I want all the animals to live forever.
That doesn’t change the reality that every single animal that ever was or ever will be must die.
I open up the blue door of my house and hear the Sandhill crane’s bugling calls ring out across the neighbor’s empty cornfield and know that life continues, regardless of what I want, regardless of what I think I know.
The cranes are what matters, and as they hunt for morsels of corn and invertebrate life in that barren landscape I share their joy at being alive, regardless of what I think I need.
I am reminded of the words of the wise ecologist Aldo Leopold, who lived in my literal neck of the woods.
A thing is right when it tends to preserve the integrity, stability and beauty of the biotic community. It is wrong when it tends otherwise.
Stripped to the bare essentials, this is my creed as well.
We gain and we lose, but in the end it is our breath and our heartbeat that matters. It is the way that we do the things that we do, not so much why but when.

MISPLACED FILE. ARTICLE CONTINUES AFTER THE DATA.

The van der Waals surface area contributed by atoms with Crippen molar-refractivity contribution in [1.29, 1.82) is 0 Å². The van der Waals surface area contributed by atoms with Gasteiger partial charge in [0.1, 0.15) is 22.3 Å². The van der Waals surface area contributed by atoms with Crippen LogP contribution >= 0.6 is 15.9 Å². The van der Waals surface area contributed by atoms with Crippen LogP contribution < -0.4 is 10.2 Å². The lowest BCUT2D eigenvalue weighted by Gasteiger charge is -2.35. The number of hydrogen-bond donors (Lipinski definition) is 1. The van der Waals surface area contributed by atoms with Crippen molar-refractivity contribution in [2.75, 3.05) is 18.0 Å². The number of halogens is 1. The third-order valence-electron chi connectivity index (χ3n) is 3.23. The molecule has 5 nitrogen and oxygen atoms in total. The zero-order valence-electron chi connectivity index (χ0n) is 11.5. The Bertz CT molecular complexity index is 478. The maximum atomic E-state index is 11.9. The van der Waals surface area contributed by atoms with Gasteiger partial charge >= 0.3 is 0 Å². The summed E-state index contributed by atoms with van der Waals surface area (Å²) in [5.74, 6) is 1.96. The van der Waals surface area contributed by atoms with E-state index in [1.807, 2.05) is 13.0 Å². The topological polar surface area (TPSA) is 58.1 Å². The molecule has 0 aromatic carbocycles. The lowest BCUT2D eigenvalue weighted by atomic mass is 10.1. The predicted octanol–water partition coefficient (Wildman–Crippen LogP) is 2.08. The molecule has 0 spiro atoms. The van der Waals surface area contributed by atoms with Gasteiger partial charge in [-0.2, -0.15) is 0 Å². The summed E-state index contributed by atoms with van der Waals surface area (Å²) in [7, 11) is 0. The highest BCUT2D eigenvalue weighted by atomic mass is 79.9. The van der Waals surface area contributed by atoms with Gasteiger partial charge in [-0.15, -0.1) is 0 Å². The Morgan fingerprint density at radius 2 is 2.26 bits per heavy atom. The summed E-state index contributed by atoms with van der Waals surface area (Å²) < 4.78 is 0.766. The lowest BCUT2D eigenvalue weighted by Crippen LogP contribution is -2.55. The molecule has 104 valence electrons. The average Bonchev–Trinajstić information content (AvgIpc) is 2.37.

We must do the right things, the things that preserve the integrity of our soils, our ecologies, our families, and our friends.
We must those things that stabilize our communities, our neighborhoods, our landscapes, and all that live within them.
We must enhance and celebrate the beauty in all things, always, always onwards we breath and our hearts beat and the beauty that arise within each of those moments should be the beauty that drives the green force through our veins.
My friends, we do not live forever, for we are animals, and we are not separate from our kin, from the air that we breath or the water that we drink.
Each moment of separation is the end of all that lives, of all that enhances the beauty of our world, this precious blue diamond that floats in the endless darkness all around, forever.
Each moment that we fight against that which preserves the beating heart is a like a nuclear bomb that lays waste for decades the structure and integrity of our delicately strong prairielands, forests, estuaries, jungles, marshes, and scraggly patches of fencerow filled with the hopeful limbs of the box elder trees.
No, we really don’t have any time left, we must begin now.
And to begin we must shed delusion and understand that the way that we interact with our environment is the answer and the question.
Begin by supporting all regenerative efforts: farming, clothing, shelter, water, community, transportation, art, health.